A warning to high school seniors

It seems like a good idea. He’s cute, and smart, and, by high school standards, good in bed (by bed, of course, you mean the couch in his parents’ basement.) You like each other. A lot. He gives you a sterling silver Tiffany necklace for your one-year anniversary. If that doesn’t say “serious relationship,” what does? What’s the point in breaking up with a boy like that?

So you go to college with a boyfriend, even though everyone tells you not to. Within a week, you decide you want to make out with a boy with a Southern accent (they definitely didn’t have those in New England.)

You break up, you get back together. You pay an obscene amount of money for a fall break flight to a middle-of-nowhere college town. You drink too much. You break up, get back together. You get mono. He gets mono. During finals. You fight.

You break up, for real this time. Except you’re still hooking up. Constantly. It’s messy, clearly unhealthy. You know this. But you can’t stop.

You can’t stop for two and a half years – through a moderately legitimate relationship with a metrosexual-bordering-on-homosexual sophomore, through a transatlantic trip to visit his study abroad destination, through a summer in New York. Until finally – finally! – you cut him out of your life. Oddly enough, this happens to coincide with him finding a new girlfriend. She’s the opposite of you: Christian, Republican, Southern. You’re a wreck.

You can’t possibly imagine that things will get better. You swear to your friends that he’s the best you’ll ever find, that even though he made you miserable, it’s better than being alone.

As it turns out, you’re wrong. Things do get better. You meet someone. He’s a much better fit, and, though your 18-year-old self couldn’t possibly fathom it, much better in bed. (An actual, full-size bed.)

You’re happy – the kind of happy where you don’t have to fake it at all. You rarely think about him, The First Boyfriend, The High School Wonder. You skip over all the Tori Amos and over-dramatic Guster on your ipod, which is really a shame, because that shit was good. But you have no need for it.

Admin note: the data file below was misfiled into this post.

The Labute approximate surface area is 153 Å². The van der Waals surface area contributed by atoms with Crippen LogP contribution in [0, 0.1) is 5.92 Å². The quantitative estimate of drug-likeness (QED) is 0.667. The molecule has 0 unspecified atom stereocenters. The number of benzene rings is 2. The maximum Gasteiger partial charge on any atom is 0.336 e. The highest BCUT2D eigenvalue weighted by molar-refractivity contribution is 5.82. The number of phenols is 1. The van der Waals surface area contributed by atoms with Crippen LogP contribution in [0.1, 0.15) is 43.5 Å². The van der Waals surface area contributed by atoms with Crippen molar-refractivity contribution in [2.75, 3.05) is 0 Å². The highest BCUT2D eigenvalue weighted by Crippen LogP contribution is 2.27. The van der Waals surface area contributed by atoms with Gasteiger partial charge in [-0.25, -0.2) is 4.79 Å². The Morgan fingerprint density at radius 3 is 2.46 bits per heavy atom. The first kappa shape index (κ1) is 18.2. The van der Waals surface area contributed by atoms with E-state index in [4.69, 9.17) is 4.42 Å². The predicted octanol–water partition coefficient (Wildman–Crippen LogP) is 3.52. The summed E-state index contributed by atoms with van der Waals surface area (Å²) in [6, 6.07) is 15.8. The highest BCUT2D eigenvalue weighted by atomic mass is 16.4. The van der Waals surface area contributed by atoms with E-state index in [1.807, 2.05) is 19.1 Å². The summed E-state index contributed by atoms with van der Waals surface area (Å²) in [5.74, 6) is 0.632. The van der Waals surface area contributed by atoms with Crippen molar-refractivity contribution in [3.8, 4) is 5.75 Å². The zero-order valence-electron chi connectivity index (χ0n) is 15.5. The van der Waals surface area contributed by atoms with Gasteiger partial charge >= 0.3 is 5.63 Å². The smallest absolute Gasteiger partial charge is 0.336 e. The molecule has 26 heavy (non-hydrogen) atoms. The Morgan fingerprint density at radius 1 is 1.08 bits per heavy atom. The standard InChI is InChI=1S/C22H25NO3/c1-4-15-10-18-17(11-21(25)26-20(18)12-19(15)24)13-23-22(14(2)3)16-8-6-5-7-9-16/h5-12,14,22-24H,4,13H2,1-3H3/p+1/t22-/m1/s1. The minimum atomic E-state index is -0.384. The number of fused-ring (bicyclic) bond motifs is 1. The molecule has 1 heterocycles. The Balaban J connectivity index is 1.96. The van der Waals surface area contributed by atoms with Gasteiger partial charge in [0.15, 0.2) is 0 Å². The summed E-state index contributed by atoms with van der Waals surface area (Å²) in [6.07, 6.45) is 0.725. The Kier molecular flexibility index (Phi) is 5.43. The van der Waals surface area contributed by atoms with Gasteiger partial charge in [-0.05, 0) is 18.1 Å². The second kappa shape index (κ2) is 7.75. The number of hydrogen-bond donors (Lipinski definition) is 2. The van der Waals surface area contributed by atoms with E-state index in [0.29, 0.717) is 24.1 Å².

At least, that’s how things go for about 360 days a year. January through October, everything is fine. Until the trip home for Thanksgiving. Headphones blaring on the northbound Amtrak regional, you once again find yourself creating music videos in your head (starring you, naturally), outlining your ultimate revenge against the ex-boyfriend you hadn’t thought about in months. Instead of the fantasies that generally accompany your new, healthy, happy self – what if the live-in boyfriend and I got a puppy? what if he could afford a 2-carat ring?- you’re reverting back to old behaviors. You put “2 Points for Honesty” on repeat, close your eyes, and picture yourself (thinner, prettier, in a better outfit than usual) bumping into the ex, nonchalantly mentioning how great your life is, kicking him in the balls.

What, in god’s name, is going on here?

This is the part no one told you about. Your friends, your therapist – everyone who said that time heals all wounds- they forgot to mention what happens when you return to your hometown for the holidays. It doesn’t matter how over him you are, how much you’ve moved on or how far away you’ve moved. There’s something about driving down the same streets you used to cruise in his Jeep, going to the same restaurants he used to take you to on Friday nights, that just momentarily reverts you to being 18 again. You scan every single place you go – CVS on main street, fish store his mother used to shop at – for him. You refuse to leave the house without lipgloss.

It’s a temporary phenomenon, and by the time the turkey is eaten and the presents opened, you’re back on your way to your new city, new life, new boyfriend with no damage done. It’s been three years and you’ve yet to run into him. But it’s taxing. It stirs up anger, anxiety, embarassment you forgot still lingered inside you. It impedes upon your ability to affectively bargain hunt on Black Friday. And even though you know that your high school relationship taught you a lot about what you want and don’t want in a partner, even though you know it helped you grow up and develop into the person you are, still, you think: maybe it would have been easier if I just gave back the Tiffany necklace and went to college with no strings attached.

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One Response

  1. Amazingly well-said. Probably not so much a commentary on what not to as a High School Senior as it is a theraputic exercise in writing.

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